Knowledge Center: Publication
Leading through the crisis by counting on purpose and values3/31/2020 Rose Gailey
From time to time, we lose our bearings as individuals, especially when facing overwhelming challenges, as we are today with the coronavirus pandemic; it is in these moments that we lean into our core—our character and personal values—to find strength and focus on what really matters. Leaders facing the unprecedented times and circumstances of the moment are also looking to their organization’s core—its communal culture and values—to inspire resilience, unleash agility, and help employees to thrive, not simply survive.
Working with CEOs over the years, we have found that thriving cultures are those that are purpose-driven and characterized by vitality and a growth mindset. Organizations where leaders are purposeful and intentional and open to personal change, and where every employee has a voice and is actively engaged in living the organization’s values, are those with thriving cultures. Many organizations entered into this crisis with such a culture. Others were struggling. But, like the process of glass blowing, in which beautiful structures are created by manipulating molten glass in a hot furnace, we have observed healthy and resilient cultures emerge from the fires of crisis.
How can an organization maintain or build a thriving culture in this crisis? At their core, organizations are shadows of their leaders. Leaders who greet crisis with perspective and compassion, confront the current reality with optimism for the future, demonstrate personal resilience, and inspire that resilience among their employees are those who will make the difference. On March 13, for example, Delta CEO Ed Bastian e-mailed all employees a message of resilience: “We have been through turbulent times before, and what has always carried us through has been our commitment to our values, our culture, and each other. I am confident that we will emerge from this crisis as a strong, trusted global brand that truly connects the world like no other. And we will be stronger for having gone through this experience.” The message rang true for employees because Bastian’s actions were aligned with his words, shaping the organization in his positive leadership shadow with steps such as sensible fiscal decisions to stabilize the company’s balance sheet, including Bastian’s own commitment to forgo 100% of his salary.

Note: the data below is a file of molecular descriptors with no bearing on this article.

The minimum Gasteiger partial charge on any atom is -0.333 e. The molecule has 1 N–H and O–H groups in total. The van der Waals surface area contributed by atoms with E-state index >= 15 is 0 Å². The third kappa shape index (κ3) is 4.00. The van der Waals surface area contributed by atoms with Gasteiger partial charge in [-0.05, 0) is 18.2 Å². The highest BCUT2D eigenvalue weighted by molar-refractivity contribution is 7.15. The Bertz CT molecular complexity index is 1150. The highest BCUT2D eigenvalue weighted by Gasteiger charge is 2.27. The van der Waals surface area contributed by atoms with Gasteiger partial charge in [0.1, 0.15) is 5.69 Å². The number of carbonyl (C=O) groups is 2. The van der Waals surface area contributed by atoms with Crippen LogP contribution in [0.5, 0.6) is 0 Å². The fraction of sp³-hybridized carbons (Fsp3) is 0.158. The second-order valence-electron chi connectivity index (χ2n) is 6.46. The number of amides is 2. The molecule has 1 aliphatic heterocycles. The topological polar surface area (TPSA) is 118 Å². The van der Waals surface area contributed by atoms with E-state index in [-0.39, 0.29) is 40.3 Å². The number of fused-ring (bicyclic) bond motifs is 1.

This example highlights something we have seen over and over in organizations of all kinds and sizes: relying on an organization’s values is possible only when those values are real and lived by leaders at all levels of the organization. Authentic cultures are not formed by values posted on the wall; they are the result of leaders being purposefully committed to living those values and willing to personally change in order to model the behaviors and actions that maintain integrity. When values are real, employees and customers know the enterprise is authentic and true to its culture. Especially in a crisis, comparing actions to values is a litmus test of a company’s authenticity.